Nair and colleagues reported a 30% mortality rate and a 50% acute kidney injury rate in 10 adult transplant recipients with COVID-positive PCR tests.15 Another study examined 90 adult organ transplant recipients and reported that 30% had severe disease, with an 18% mortality rate. Although recipients of different organs were included in this study, it was highlighted that organ type was not a significant predictor of prognosis.16 Compared with adults, pediatric kidney transplant recipients have a significantly lower risk of severe disease and death. Among 1686 pediatric kidney transplant recipients analyzed in a multicenter study, 24 patients were found to be positive for COVID-19. According to this study, 25% of COVID-19-positive patients were found incidentally during screening tests of asymptomatic patients. Furthermore, this study reported no graft loss, respiratory failure, or death as a result of COVID-19 infection.17 International data have shown that COVID-19-related outcomes are similar in immunosuppressed versus nonimmunosuppressed children.18 D’Antiga concluded that immunosuppressed patients did not have an increased risk of developing severe pulmonary disease and that children under the age of 12 years did not get severe pneumonia regardless of their immunological status.19 Comorbidities such as advanced age, asthma, diabetes, and obesity have been reported to contribute to a higher severity of disease and a higher mortality rate among adult transplant recipients compared with pediatric transplant recipients.15,20
We will probably continue to treat COVID-19 for a lengthy period. As a result of potential new vaccines, national immunization programs, and the emergence of novel virus strains, the clinical picture may change in the future. It is obvious that social distance and the use of masks will continue to be significant for a long period of time, particularly among certain patient groups, such as renal transplant recipients. We anticipate that, as our knowledge of long-term outcomes and potential complications improves, our approach to patients will evolve. We believe that, as information sharing increases, we will learn more about COVID-19 in renal transplant recipients.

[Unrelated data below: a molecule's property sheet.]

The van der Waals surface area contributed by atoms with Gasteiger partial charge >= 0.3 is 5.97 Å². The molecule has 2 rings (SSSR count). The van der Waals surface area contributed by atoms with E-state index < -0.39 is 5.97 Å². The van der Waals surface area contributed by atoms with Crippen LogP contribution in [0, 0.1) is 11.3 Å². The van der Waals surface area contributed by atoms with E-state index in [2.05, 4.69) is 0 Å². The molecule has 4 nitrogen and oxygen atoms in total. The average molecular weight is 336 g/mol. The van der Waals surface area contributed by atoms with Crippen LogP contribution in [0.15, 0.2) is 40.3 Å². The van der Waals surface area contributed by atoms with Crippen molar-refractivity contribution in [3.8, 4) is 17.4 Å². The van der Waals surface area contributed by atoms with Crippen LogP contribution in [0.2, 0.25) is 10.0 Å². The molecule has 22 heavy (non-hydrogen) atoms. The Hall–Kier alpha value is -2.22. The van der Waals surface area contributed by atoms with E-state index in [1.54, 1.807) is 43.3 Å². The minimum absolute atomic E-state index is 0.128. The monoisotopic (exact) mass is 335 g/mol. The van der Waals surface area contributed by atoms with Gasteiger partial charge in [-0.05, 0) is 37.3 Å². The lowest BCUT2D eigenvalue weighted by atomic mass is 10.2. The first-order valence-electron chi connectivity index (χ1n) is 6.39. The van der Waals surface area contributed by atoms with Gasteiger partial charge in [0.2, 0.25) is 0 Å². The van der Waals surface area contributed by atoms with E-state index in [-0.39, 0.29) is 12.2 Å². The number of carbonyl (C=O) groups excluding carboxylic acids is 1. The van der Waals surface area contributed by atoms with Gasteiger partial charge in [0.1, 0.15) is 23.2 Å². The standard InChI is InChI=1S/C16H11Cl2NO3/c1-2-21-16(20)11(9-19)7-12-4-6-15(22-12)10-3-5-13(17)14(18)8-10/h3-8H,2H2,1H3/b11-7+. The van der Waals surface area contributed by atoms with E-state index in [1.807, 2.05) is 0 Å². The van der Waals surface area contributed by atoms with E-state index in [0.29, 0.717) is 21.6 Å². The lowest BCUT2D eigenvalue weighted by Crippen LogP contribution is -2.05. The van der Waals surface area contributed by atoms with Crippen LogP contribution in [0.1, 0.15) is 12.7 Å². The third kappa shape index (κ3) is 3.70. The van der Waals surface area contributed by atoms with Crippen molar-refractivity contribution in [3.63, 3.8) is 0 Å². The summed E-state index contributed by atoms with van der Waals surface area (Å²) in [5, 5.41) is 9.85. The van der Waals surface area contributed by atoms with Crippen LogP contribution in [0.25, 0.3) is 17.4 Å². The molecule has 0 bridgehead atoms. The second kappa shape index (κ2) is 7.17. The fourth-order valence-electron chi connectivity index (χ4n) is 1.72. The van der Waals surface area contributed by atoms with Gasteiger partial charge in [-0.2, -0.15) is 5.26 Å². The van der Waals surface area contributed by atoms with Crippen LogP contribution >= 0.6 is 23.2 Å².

Volume : 20
Issue : 3
Pages : 156 - 160
DOI : 10.6002/ect.MESOT2021.P82
From the 1Başkent University Department of Pediatric Nephrology; the 2Sami Ulus Maternity and Children Hospital Department of Pediatric Nephrology; and the 3Başkent University Department of General Surgery, Ankara, Turkey
Acknowledgements: The authors have not received any funding or grants in support of the presented research or for the preparation of this work and have no declarations of potential conflicts of interest.
Corresponding author: Aysun Çaltık Yılmaz, Başkent University Department of Pediatric Nephrology, Ankara, Turkey
Table 1. Donor Demographics